Also below is the google earth file showing the entire flight path. You should be able to zoom onto any section of the flight.
Aug 17, 2016, 09:54 AM
Registered User
TrekBiker's Avatar
Quote:
Originally Posted by XC soaringpilot
Hi Anker



The speed was fast because for much of the flight we had a 20 -25mph quartering tailwind.
The wind was a curse but also a blessing. It made it difficult to work the thermals, especially down low and it tended to cause the glider to rapidly drift away form the road.
John, I think you may have sealed up this record (unless Wurts comes out of "XC retirement"?)

20-25 mph wind is tough. Was the wind that high at the start? Really hard to winch launch and find a getaway thermal in wind like that.

I think mastering the ability to ride thermals in wind is the KEY skill in flying XC. Really difficult in winds over 10-15mph for me.

did you use the T3000 GPS to point to the finish? or just use it as a vario?

Steve
Aug 17, 2016, 07:01 PM
Registered User
Thread OP
Quote:
Originally Posted by TrekBiker
John, I think you may have sealed up this record (unless Wurts comes out of "XC retirement"?)

20-25 mph wind is tough. Was the wind that high at the start? Really hard to winch launch and find a getaway thermal in wind like that.

I think mastering the ability to ride thermals in wind is the KEY skill in flying XC. Really difficult in winds over 10-15mph for me.

did you use the T3000 GPS to point to the finish? or just use it as a vario?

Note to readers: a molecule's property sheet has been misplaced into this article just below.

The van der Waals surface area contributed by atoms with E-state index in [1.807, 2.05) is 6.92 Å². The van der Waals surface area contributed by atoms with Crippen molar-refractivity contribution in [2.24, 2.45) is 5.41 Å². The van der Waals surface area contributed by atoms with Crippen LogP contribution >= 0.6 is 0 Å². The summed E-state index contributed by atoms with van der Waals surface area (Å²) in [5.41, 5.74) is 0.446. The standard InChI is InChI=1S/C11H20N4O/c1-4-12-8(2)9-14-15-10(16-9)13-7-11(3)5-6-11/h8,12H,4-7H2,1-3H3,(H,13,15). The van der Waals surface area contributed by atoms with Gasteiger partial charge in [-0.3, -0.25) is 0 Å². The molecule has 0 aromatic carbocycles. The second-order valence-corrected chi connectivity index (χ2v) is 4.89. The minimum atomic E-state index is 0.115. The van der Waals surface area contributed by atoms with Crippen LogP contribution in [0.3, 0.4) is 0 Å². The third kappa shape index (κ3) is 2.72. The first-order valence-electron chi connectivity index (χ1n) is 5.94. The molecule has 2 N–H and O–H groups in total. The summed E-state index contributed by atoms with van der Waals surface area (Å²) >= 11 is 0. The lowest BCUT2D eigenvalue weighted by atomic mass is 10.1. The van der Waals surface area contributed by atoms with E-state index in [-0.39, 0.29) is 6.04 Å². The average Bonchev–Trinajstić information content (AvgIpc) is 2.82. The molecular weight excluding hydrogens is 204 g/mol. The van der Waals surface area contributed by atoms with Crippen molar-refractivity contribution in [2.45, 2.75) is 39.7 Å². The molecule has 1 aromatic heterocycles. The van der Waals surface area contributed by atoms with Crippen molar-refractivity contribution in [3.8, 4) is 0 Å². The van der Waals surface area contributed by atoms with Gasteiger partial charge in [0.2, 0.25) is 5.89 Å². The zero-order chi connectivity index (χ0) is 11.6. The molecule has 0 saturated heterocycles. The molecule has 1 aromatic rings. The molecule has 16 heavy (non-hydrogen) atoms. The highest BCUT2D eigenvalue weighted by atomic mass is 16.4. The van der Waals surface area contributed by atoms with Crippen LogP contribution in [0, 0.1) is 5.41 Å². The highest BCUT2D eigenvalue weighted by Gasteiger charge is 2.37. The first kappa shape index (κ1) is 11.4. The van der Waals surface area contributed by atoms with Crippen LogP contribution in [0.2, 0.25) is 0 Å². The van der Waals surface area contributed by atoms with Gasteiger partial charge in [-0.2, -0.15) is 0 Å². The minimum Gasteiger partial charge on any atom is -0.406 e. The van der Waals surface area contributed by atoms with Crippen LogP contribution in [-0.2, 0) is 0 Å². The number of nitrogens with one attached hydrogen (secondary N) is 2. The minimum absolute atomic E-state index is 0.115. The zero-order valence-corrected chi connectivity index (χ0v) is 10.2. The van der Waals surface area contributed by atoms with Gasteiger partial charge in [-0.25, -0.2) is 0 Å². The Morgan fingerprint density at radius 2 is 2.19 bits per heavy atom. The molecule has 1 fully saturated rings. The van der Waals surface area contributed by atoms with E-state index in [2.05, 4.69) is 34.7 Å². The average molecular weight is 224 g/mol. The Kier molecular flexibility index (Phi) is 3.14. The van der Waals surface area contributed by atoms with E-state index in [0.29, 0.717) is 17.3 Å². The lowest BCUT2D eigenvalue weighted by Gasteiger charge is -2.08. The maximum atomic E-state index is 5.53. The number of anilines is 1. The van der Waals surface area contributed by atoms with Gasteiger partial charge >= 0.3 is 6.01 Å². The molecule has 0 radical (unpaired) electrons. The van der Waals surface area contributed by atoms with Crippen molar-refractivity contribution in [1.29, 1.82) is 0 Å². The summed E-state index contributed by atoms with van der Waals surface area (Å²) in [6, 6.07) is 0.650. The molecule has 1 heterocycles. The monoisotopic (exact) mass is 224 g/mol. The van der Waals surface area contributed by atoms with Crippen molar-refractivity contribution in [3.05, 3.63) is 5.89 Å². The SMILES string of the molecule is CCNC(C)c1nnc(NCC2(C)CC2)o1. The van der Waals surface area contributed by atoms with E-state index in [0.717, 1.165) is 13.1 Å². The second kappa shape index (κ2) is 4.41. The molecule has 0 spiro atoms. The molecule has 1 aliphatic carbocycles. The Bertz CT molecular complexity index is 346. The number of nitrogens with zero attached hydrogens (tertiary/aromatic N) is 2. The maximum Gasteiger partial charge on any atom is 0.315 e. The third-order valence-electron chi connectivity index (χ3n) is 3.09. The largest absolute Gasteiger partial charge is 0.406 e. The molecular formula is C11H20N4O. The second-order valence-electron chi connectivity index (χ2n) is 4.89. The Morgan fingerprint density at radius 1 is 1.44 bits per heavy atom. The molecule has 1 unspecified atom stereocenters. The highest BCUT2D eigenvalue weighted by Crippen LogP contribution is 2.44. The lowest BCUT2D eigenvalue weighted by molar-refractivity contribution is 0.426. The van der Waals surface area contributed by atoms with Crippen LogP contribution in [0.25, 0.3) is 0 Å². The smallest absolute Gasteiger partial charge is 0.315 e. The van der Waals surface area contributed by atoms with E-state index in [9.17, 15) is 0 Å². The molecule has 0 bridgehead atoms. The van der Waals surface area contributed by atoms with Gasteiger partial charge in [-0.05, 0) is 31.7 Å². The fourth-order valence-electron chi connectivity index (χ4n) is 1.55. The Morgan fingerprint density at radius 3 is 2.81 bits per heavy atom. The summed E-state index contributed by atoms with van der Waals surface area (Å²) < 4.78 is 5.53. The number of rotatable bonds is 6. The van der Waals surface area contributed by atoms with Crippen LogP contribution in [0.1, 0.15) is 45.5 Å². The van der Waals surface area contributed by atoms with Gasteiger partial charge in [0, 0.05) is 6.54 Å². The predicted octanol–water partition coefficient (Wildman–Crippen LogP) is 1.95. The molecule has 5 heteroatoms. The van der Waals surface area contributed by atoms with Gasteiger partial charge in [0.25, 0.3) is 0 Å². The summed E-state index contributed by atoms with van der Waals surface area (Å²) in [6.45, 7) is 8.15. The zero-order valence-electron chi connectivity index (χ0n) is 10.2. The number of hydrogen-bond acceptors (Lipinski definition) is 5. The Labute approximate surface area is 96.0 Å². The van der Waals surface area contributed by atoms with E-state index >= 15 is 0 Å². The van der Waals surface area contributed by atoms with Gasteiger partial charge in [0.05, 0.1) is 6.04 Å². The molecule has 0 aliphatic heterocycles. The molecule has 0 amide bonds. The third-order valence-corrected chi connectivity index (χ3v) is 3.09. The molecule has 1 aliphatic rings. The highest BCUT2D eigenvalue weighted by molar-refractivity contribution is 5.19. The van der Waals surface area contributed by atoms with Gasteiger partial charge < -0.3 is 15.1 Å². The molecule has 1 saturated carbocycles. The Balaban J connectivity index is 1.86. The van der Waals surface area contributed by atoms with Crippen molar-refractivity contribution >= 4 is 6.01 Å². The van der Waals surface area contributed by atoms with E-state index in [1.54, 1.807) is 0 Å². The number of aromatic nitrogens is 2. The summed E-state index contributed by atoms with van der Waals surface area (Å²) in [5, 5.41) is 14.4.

Steve
Steve

If nobody makes an attempt the new record will never be broken, but I guarantee you if there are others that try, it will be broken again. I did 187 miles in 5-1/2 hours. On a good day you can count on 8 hours or more of thermal activity. 250 miles is with-in reach. I think Joe Wurts figured 300 miles is do-able, I guess so, but I think 300 miles would require great conditions over a huge distance and you would have to fly like, well like Joe Wurts!

The wind at the start was 20-25mph. SEEYOU calculated the wind on the first thermal at 23mph. Getting off the field was tough. On the first three launches we had two winch line breaks, and then an aileron servo broke loose from its mounting. I told Dean on the 4th attempt if I don't get away I would call it quits!

John
Aug 17, 2016, 07:22 PM
Registered User
Thread OP
Quote:
Originally Posted by TrekBiker

did you use the T3000 GPS to point to the finish? or just use it as a vario?

Steve
Steve

We did not input the finish in the T3000. It would do us no good since the road differed so greatly from the course line. For navigation we used a garmin automobile gps. This proved to invaluable. Mike had never driven the course before so I knew navigation would be difficult. Beforehand I input various waypoints along the course at key and confusing locations. Mike and Dean simply entered the next waypoint and this helped us navigate thru the confusing sections.

The T3000 was quite helpful however. Anytime we hit a thermal Rick would read his T3000 and communicate the climbrate to me. With this information I could decide weather or not the thermal was good enough to stop and thermal in. Also, Mike had his T3000 set up on the dashboard. When we were cruising between thermals he would read the ground speed from the T3000 and then match the car speed to this. This saved me from having to constantly ask for speed adjustments. There are so many little things the crew does during the flight that can make or break the flight.

John
Aug 18, 2016, 07:53 AM
Registered User
What autopilot was used?


Quick Reply
Message:

Thread Tools